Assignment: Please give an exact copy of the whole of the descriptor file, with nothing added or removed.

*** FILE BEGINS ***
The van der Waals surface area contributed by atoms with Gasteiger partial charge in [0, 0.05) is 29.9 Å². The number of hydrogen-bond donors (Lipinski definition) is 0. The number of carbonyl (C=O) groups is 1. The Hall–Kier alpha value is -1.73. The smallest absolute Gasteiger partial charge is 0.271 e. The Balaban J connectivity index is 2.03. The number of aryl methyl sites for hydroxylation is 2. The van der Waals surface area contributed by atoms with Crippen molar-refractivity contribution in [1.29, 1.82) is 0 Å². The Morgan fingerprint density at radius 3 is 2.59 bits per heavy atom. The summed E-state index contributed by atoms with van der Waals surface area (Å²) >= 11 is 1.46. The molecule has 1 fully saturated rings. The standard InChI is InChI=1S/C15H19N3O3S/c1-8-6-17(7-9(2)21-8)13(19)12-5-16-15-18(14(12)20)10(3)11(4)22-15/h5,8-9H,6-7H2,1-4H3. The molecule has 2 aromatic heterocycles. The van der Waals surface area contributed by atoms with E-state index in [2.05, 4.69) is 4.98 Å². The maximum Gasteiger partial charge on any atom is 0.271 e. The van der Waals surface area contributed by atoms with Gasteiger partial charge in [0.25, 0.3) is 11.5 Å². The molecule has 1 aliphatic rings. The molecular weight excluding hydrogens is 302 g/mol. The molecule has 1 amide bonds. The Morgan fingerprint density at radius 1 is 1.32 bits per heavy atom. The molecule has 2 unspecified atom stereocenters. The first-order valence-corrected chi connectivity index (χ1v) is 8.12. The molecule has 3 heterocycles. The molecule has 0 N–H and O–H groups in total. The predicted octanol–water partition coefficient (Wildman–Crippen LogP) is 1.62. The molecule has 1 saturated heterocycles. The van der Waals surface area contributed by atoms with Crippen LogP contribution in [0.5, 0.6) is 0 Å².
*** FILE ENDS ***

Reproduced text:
The van der Waals surface area contributed by atoms with Gasteiger partial charge in [0, 0.05) is 29.9 Å². The number of hydrogen-bond donors (Lipinski definition) is 0. The number of carbonyl (C=O) groups is 1. The Hall–Kier alpha value is -1.73. The smallest absolute Gasteiger partial charge is 0.271 e. The Balaban J connectivity index is 2.03. The number of aryl methyl sites for hydroxylation is 2. The van der Waals surface area contributed by atoms with Crippen molar-refractivity contribution in [1.29, 1.82) is 0 Å². The Morgan fingerprint density at radius 3 is 2.59 bits per heavy atom. The summed E-state index contributed by atoms with van der Waals surface area (Å²) >= 11 is 1.46. The molecule has 1 fully saturated rings. The standard InChI is InChI=1S/C15H19N3O3S/c1-8-6-17(7-9(2)21-8)13(19)12-5-16-15-18(14(12)20)10(3)11(4)22-15/h5,8-9H,6-7H2,1-4H3. The molecule has 2 aromatic heterocycles. The van der Waals surface area contributed by atoms with E-state index in [2.05, 4.69) is 4.98 Å². The maximum Gasteiger partial charge on any atom is 0.271 e. The van der Waals surface area contributed by atoms with Gasteiger partial charge in [0.25, 0.3) is 11.5 Å². The molecule has 1 aliphatic rings. The molecular weight excluding hydrogens is 302 g/mol. The molecule has 1 amide bonds. The Morgan fingerprint density at radius 1 is 1.32 bits per heavy atom. The molecule has 2 unspecified atom stereocenters. The first-order valence-corrected chi connectivity index (χ1v) is 8.12. The molecule has 3 heterocycles. The molecule has 0 N–H and O–H groups in total. The predicted octanol–water partition coefficient (Wildman–Crippen LogP) is 1.62. The molecule has 1 saturated heterocycles. The van der Waals surface area contributed by atoms with Crippen LogP contribution in [0.5, 0.6) is 0 Å².